Abstract

Observers viewed two families of Mach-band-inducing stimuli in which the luminance distribution G of the gradient region varied among stimuli. In one family, the function G was varied almost continuously from a convex, through a linear and an exponential, to an even more pronounced concave form. The exponential distribution was selected as appearing the most symmetrical in terms of the placement and appearance of the bright and dark Mach bands. The second family was a series of power functions in which the exponent that determines G varied between 1.47 and 12.50. Contrary to possible expectations based on Stevens’s power law for brightness perception, these stimuli appeared considerably less symmetric than the exponential stimulus. These results are consistent with the hypothesis of a logarithmic transformation prior to a linear stage of lateral inhibitory interaction in the human visual system.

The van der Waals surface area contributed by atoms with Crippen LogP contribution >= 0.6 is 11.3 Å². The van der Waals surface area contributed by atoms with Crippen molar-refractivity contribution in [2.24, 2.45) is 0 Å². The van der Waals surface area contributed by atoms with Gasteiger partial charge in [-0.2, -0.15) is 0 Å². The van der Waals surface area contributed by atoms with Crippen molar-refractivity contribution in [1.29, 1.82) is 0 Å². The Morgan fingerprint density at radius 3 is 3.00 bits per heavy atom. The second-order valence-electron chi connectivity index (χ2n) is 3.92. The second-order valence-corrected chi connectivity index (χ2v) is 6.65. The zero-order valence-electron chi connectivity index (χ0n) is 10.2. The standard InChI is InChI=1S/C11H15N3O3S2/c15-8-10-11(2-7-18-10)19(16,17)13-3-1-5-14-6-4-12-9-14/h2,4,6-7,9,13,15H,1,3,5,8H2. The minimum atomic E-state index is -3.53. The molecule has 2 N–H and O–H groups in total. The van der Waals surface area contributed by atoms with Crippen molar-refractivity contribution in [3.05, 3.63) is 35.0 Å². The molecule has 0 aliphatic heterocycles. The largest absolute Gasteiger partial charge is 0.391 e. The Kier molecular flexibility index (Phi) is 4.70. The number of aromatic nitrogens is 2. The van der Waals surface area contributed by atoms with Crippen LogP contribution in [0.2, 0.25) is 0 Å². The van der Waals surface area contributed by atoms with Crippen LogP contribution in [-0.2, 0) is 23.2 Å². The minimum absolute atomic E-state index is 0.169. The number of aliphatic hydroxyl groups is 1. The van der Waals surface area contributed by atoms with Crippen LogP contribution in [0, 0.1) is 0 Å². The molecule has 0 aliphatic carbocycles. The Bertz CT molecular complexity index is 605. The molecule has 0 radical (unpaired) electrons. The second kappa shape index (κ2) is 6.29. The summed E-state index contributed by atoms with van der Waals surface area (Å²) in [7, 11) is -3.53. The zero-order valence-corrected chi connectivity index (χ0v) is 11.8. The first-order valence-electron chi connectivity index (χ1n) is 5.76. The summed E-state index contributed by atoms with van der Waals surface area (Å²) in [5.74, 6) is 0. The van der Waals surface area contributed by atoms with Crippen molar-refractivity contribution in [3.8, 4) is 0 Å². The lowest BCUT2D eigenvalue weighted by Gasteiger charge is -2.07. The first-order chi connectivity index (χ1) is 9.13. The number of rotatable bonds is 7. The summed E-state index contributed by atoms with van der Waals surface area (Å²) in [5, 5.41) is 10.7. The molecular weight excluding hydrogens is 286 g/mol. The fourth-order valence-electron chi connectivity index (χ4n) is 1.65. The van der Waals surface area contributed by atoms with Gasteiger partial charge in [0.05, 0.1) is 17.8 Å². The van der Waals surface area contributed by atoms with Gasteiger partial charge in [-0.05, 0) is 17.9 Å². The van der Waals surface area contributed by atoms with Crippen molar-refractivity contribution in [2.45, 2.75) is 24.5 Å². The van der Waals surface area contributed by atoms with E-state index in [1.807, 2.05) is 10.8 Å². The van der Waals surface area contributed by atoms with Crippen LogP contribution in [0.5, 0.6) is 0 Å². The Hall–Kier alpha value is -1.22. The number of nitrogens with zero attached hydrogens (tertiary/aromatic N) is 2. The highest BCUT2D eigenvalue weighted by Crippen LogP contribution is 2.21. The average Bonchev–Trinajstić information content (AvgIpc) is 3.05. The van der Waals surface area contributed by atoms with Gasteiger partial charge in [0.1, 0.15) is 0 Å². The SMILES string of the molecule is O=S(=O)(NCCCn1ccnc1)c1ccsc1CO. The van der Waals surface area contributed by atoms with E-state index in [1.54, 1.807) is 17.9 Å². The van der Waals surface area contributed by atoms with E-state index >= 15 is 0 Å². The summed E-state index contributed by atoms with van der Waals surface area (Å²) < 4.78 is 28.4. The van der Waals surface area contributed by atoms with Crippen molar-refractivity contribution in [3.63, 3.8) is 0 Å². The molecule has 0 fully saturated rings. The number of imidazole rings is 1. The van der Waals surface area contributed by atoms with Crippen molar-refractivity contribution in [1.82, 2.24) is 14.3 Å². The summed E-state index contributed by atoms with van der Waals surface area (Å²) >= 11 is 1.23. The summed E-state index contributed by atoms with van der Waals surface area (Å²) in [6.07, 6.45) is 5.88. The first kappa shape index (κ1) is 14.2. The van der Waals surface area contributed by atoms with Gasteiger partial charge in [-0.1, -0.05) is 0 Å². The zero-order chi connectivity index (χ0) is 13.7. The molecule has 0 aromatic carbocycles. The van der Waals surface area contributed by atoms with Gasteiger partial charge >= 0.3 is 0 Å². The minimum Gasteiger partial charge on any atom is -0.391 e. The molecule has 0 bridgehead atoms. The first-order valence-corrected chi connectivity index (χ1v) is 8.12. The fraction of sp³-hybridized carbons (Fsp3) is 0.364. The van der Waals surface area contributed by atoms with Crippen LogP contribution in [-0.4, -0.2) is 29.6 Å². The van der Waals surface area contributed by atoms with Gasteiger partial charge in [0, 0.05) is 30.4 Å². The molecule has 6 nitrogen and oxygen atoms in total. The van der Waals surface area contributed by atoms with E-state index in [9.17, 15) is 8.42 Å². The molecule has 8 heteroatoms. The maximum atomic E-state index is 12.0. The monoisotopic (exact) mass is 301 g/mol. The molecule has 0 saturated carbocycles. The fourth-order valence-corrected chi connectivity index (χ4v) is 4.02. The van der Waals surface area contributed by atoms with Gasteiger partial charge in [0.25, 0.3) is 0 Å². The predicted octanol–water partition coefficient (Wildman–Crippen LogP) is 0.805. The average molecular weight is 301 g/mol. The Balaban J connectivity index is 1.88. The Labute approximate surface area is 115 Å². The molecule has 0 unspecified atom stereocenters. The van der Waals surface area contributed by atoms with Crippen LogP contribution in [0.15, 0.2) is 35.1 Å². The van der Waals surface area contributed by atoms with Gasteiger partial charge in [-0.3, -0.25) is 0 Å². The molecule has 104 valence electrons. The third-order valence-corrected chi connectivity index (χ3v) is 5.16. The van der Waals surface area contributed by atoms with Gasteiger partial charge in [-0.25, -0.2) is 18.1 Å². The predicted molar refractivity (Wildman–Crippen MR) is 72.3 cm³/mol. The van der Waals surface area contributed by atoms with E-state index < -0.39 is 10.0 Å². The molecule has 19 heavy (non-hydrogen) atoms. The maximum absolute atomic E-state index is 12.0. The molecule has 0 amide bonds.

© 1971 Optical Society of America

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